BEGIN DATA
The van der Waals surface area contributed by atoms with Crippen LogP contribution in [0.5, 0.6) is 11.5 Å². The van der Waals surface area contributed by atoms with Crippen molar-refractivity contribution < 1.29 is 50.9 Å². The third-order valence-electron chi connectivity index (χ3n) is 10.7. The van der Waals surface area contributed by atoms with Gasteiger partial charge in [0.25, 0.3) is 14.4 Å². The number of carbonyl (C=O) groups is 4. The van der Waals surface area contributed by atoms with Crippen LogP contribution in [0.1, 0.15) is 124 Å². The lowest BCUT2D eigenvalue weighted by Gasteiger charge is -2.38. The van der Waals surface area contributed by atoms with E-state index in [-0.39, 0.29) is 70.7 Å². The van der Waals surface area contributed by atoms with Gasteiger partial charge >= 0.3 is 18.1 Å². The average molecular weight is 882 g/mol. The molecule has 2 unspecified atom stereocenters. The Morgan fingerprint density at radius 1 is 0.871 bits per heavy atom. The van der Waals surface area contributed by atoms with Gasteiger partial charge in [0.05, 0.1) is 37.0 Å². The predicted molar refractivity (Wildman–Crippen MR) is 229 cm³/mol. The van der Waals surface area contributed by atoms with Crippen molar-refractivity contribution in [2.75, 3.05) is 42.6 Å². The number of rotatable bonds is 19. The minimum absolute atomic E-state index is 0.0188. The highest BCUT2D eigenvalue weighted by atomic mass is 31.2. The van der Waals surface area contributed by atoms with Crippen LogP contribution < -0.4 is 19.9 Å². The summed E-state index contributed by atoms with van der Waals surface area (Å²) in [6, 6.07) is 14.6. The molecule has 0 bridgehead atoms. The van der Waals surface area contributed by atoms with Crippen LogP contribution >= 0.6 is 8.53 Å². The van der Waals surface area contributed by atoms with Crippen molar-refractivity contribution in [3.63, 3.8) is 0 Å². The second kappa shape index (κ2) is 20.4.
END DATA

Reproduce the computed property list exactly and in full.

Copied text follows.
The van der Waals surface area contributed by atoms with Crippen LogP contribution in [0.5, 0.6) is 11.5 Å². The van der Waals surface area contributed by atoms with Crippen molar-refractivity contribution < 1.29 is 50.9 Å². The third-order valence-electron chi connectivity index (χ3n) is 10.7. The van der Waals surface area contributed by atoms with Gasteiger partial charge in [0.25, 0.3) is 14.4 Å². The number of carbonyl (C=O) groups is 4. The van der Waals surface area contributed by atoms with Crippen LogP contribution in [0.1, 0.15) is 124 Å². The lowest BCUT2D eigenvalue weighted by Gasteiger charge is -2.38. The van der Waals surface area contributed by atoms with E-state index in [-0.39, 0.29) is 70.7 Å². The van der Waals surface area contributed by atoms with Gasteiger partial charge >= 0.3 is 18.1 Å². The average molecular weight is 882 g/mol. The molecule has 2 unspecified atom stereocenters. The Morgan fingerprint density at radius 1 is 0.871 bits per heavy atom. The van der Waals surface area contributed by atoms with Gasteiger partial charge in [0.05, 0.1) is 37.0 Å². The predicted molar refractivity (Wildman–Crippen MR) is 229 cm³/mol. The van der Waals surface area contributed by atoms with Crippen molar-refractivity contribution in [2.75, 3.05) is 42.6 Å². The number of rotatable bonds is 19. The minimum absolute atomic E-state index is 0.0188. The highest BCUT2D eigenvalue weighted by atomic mass is 31.2. The van der Waals surface area contributed by atoms with Crippen LogP contribution < -0.4 is 19.9 Å². The summed E-state index contributed by atoms with van der Waals surface area (Å²) in [6, 6.07) is 14.6. The molecule has 0 bridgehead atoms. The van der Waals surface area contributed by atoms with Crippen LogP contribution >= 0.6 is 8.53 Å². The van der Waals surface area contributed by atoms with Crippen molar-refractivity contribution in [3.63, 3.8) is 0 Å². The second kappa shape index (κ2) is 20.4.